This article by NisonCo President Evan Nison originally appeared in Rolling Stone and appears here with permission.
Why I Believe Cannabis Exceptionalism Hurts the Drug Reform Movement
Cannabis exceptionalism is incorrect and inherently contradictory.
Opinions expressed are solely those of the author and do not reflect the views of Rolling Stone editors or publishers.
In my experience as a drug policy reform advocate and cannabis community member, I’ve witnessed time and time again an outdated ethos reign forth: cannabis exceptionalism, or the idea that cannabis is the supreme drug of choice.
Students for Sensible Drug Policy characterizes cannabis exceptionalism “as a certain attitude common among some cannabis users — including many within the drug policy reform movement — that cannabis is inherently and categorically different from other types of drugs.”
This dogma justifies the criminalization, prohibition and stigmatization of other drugs and claims cannabis is an unproblematic, all-natural medicine, while other drugs are considered purely recreational street concoctions without any therapeutic value.
This mentality is incorrect and inherently contradictory. Cannabis exceptionalism ultimately reverses social progress made toward ending the drug war. Read on to learn why I believe this mindset is harmful to the larger drug reform movement that is due credit for historically popularizing the push for cannabis legalization.
Why is cannabis exceptionalism harmful?
Cannabis exceptionalism creates a nonexistent delineation between “good” versus “bad” drugs. Drug addiction is a serious medical condition that should be further supported by federally funded treatment services. However, it’s important to remember that not everyone who uses drugs medically and/or recreationally develops an addiction.
The moralistic dichotomy of “good” and “bad” drugs suggests the legal status of drugs can and should be based on how harmful drugs can be. For instance, on the Drug Enforcement Agency’s list of federally controlled substances, heroin retains Schedule I drug status due to its potential for addiction. Meanwhile, cannabis is also listed in the same category as heroin as a Schedule I drug. While consuming any drug (even prescription pharmaceuticals) involves inherent risk, the legality of drugs appears to me to be inconsistent.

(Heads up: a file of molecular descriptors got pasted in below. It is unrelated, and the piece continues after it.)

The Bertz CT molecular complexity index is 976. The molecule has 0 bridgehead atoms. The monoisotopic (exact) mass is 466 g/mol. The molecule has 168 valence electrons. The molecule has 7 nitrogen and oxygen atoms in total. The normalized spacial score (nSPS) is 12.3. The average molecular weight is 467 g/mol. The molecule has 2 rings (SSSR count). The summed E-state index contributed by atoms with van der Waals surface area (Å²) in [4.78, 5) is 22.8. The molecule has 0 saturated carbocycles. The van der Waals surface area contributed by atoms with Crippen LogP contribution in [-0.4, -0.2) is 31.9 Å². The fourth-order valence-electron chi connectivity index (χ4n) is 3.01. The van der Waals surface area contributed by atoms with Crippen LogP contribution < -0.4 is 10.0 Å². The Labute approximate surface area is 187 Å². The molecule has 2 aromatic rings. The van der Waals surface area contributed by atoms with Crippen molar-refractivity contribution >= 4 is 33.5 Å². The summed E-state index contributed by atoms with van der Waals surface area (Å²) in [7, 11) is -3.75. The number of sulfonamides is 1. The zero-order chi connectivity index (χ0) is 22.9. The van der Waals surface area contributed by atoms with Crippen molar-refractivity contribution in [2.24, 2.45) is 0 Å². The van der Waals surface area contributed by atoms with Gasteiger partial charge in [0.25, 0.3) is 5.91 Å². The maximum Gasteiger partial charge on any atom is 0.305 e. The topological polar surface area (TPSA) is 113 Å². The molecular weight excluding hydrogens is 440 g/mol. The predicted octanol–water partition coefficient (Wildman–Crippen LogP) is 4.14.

How does cannabis exceptionalism harm the larger drug reform movement?
Cannabis exceptionalism falls back on drug-war logic because it keeps certain drugs criminalized, prohibited and stigmatized. However, I see this line of reasoning as faulty and easily fragile. In certain parts of the country, cannabis, psychedelics and other drugs are legalized on a state or municipal level. Meanwhile, alcohol and caffeine are two drugs that are federally legal and socially accepted for regular consumption, despite both having potential health hazards if consumed in excess.
Though the government justifies drug-war logic as a means to discourage drug use, this rarely — if ever — actually works. Take the failed D.A.R.E. (Drug Abstinence Resistance Education) program, a program borne out of the “Just Say No” campaign of the ’80s. Twenty years ago, Rolling Stone reporter Jason Cohn disputed the program’s legitimacy and wrote, “despite all the ‘scientific’ claims to the contrary, drug-prevention education — at least the abstinence-based model that reigns in America’s schools — is just as likely to have no effect or to make kids curious as it is to persuade them not to use drugs.”
From my perspective, the dichotomy of “good” versus “bad” drugs hurts other adjacent drug reform movements (e.g., the push for safe consumption sites, medication-assisted treatment (MAT) for opioid use disorder and safe supply for stimulants). When we focus on cannabis reform exclusively, we don’t leave enough room for discussion of other potential innovations, such as ketamine for post-traumatic stress (PTSD) treatment and cocaine for anesthesia. Plus, cannabis exceptionalism for the most part rejects all-drug decriminalization, which we’ve seen implemented in other countries like Portugal. As Time reported, all-drug decriminalization could hold a potential answer to the War on Drugs. We’re even seeing this play out in Oregon where voters voted to decriminalize nearly all drugs but are still tackling implementation challenges.
When we stigmatize drug consumption, we stigmatize people.
Most importantly, cannabis exceptionalism usually ends up stigmatizing people: particularly street-based drug consumers, who are especially worthy of our support and solidarity. Due to state-based legalization, cannabis consumers are afforded new privileges street-based drug consumers are not. For example, cannabis use is no longer a punishable, jailable offense by law in many state-level jurisdictions while nearly all other drugs remain criminalized. As advocates of social justice and drug reform alike, I believe we have to extend the rights of cannabis consumers to other drug consumers who are routinely criminalized by drug-war-focused policing.
Steps toward ending the drug war as we know it are possible and within our reach. We have much to gain and very little to lose because ultimately the drug war is harmful. The cannabis community should work to dispel cannabis exceptionalism to avoid perpetuating these harms.